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Thoughts on Fr. Peter Yang, SVD – Founder of Saint Jude Catholic School

Thoughts on Fr. Peter Yang, SVD – Founder of Saint Jude Catholic School
By Ms. Carol Sylvia Sy Cruz
Faculty Member (Grade School) – 1977-2004
Registrar – 2005-Present


I consider myself very lucky to have worked in an education institution headed by the late Fr. Peter Yang, SVD. I started teaching in 1977 in the Grade School Department. I am still with the school but this time with the Registrar’s Office. Through all those years in the school with Fr. Yang as the head, either the principal at one point or the principal-director at another, I have observed his qualities that are worth emulating. 

A man of discipline. I can still vividly remember the early morning greetings the Grade 1 pupils who lined up in the old basketball area excitedly but recently intoned. “Good morning, Fr. Yang. Yang She Fu Chao An.” The words were pronounced audibly clear accompanied by respectful bow. The other grade levels in their assigned places did the greetings and the bow as well. 

However, the first graders seemed to have the loudest and most enthusiastic greetings of all. The welcoming sound of the early morning routine would usually put the start of the school day on track. And Fr. Yang was always around to return the greetings with a corresponding bow.

A man for punctuality. After the flag ceremony, Fr. Yang would stay in the ground floor. Those who arrived at school late, teachers and employees alike could not help but greet him as they hurried to their respective areas of work. Predictably, they would be reminded and reprimanded by their respective heads. Students who arrived late in turn were reprimanded by their teachers.

A man of gratitude. He never failed to thank the students, the teachers and the staff in every opportunity and occasion he had, be it a small or big school program or activity. Gratitude must have been another name of this humble man. He made us feel how much he appreciated our effort in teaching the children well. He always reminded us “take care of the children and we will take care of you.”

A man of excellence. He was very transparent so much so one could easily detect if he liked or disliked a program in the auditorium. He praised those who worked hard to present something excellent but could not mask a disgusted face if it was otherwise. His facial expression indicated satisfaction over something performed well and dissatisfaction on anything done haphazardly or in mediocrity. Sometimes, the occasion would be the Saturday mass where teachers and students were expected to be at their best.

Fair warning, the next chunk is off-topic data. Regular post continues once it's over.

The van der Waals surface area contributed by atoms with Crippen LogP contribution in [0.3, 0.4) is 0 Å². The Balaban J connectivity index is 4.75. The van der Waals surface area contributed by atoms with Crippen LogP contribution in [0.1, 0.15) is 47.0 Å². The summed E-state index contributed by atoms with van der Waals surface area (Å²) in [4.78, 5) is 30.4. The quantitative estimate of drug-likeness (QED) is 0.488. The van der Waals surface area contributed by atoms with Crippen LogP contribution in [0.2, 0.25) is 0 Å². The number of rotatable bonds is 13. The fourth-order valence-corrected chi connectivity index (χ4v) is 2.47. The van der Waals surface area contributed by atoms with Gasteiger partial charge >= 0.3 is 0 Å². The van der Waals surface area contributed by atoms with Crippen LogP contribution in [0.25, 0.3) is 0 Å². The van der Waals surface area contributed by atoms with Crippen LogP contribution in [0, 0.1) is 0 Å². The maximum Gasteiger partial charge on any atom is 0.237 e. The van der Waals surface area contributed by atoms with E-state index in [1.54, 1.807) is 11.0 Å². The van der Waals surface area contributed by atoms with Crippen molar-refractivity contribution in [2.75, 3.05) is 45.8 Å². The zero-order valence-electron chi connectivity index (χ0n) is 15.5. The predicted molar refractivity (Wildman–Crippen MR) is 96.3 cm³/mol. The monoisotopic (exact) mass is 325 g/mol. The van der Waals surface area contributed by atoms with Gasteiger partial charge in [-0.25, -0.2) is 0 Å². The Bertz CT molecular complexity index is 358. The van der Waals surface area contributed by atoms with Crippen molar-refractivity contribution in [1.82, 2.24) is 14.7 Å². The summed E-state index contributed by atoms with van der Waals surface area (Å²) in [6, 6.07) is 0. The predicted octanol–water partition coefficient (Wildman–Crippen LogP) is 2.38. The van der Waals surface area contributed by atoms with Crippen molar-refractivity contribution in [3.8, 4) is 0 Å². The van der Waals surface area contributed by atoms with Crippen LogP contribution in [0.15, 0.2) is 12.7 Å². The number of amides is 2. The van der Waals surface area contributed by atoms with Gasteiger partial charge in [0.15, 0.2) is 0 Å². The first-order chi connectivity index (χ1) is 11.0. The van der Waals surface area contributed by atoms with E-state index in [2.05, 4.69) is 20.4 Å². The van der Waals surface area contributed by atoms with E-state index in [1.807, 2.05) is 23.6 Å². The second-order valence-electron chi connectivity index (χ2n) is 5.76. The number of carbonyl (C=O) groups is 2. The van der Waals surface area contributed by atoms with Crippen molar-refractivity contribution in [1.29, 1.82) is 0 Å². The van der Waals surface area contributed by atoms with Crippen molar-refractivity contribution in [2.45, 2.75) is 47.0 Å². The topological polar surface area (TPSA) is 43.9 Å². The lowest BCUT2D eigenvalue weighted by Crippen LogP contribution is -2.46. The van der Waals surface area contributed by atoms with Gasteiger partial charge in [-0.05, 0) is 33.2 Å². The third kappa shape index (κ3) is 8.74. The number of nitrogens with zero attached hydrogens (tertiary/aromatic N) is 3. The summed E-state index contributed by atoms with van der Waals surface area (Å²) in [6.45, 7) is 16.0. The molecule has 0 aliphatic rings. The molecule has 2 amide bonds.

A man of prayer. He never missed to go up to the 6th floor of the Multi-purpose Building to say mass at seven o’clock in the evening. Correspondingly, he was particular with the mass on Saturday, a part of the class schedule, that enabled the students to practice their Catholic Faith.

A man for education. He always reminded the students to study well and hard in the same way he encouraged teachers to continue learning. He welcomed seminars for the teachers and even approved especially-arranged classes on Thursdays in school for the MA units of the teachers. I am thankful that Fr. Yang approved my MA studies at CEU.

A man of simplicity. Simplicity was written all over his person most especially in the way he dressed up. He did not like the idea of teachers spending much just as he shunned the idea and practice of celebrating his birthday. He would be out of the school during his birthday on November 20 effectively dissuading celebration, with or without his knowledge.


It will serve well the school if these qualities are emulated by all those molding and serving the students most directly. And only then perhaps it can truly be said that Fr. Yang’s spirit lives on!